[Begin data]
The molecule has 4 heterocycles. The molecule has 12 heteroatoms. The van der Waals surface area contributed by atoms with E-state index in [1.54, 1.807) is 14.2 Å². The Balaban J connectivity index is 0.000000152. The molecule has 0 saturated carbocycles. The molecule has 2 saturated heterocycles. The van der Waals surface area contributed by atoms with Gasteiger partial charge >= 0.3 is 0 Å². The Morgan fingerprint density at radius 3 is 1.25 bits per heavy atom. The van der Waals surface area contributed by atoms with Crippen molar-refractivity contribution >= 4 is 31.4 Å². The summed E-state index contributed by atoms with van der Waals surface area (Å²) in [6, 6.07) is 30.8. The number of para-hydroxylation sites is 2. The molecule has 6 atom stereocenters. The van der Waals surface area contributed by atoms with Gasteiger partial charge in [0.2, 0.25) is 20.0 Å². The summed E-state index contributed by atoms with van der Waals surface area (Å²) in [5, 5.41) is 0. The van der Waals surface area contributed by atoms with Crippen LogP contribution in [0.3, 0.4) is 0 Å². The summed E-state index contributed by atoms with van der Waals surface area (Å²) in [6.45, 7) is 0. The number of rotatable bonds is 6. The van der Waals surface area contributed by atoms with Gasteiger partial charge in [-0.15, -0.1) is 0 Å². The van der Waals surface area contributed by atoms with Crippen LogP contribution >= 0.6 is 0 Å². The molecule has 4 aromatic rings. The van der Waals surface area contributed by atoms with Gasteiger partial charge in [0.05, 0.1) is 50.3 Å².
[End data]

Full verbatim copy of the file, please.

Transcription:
The molecule has 4 heterocycles. The molecule has 12 heteroatoms. The van der Waals surface area contributed by atoms with E-state index in [1.54, 1.807) is 14.2 Å². The Balaban J connectivity index is 0.000000152. The molecule has 0 saturated carbocycles. The molecule has 2 saturated heterocycles. The van der Waals surface area contributed by atoms with Gasteiger partial charge >= 0.3 is 0 Å². The Morgan fingerprint density at radius 3 is 1.25 bits per heavy atom. The van der Waals surface area contributed by atoms with Crippen molar-refractivity contribution >= 4 is 31.4 Å². The summed E-state index contributed by atoms with van der Waals surface area (Å²) in [6, 6.07) is 30.8. The number of para-hydroxylation sites is 2. The molecule has 6 atom stereocenters. The van der Waals surface area contributed by atoms with Gasteiger partial charge in [0.2, 0.25) is 20.0 Å². The summed E-state index contributed by atoms with van der Waals surface area (Å²) in [5, 5.41) is 0. The van der Waals surface area contributed by atoms with Crippen LogP contribution in [0.3, 0.4) is 0 Å². The summed E-state index contributed by atoms with van der Waals surface area (Å²) in [6.45, 7) is 0. The number of rotatable bonds is 6. The van der Waals surface area contributed by atoms with Gasteiger partial charge in [-0.15, -0.1) is 0 Å². The van der Waals surface area contributed by atoms with Crippen LogP contribution >= 0.6 is 0 Å². The molecule has 4 aromatic rings. The van der Waals surface area contributed by atoms with Gasteiger partial charge in [0.05, 0.1) is 50.3 Å².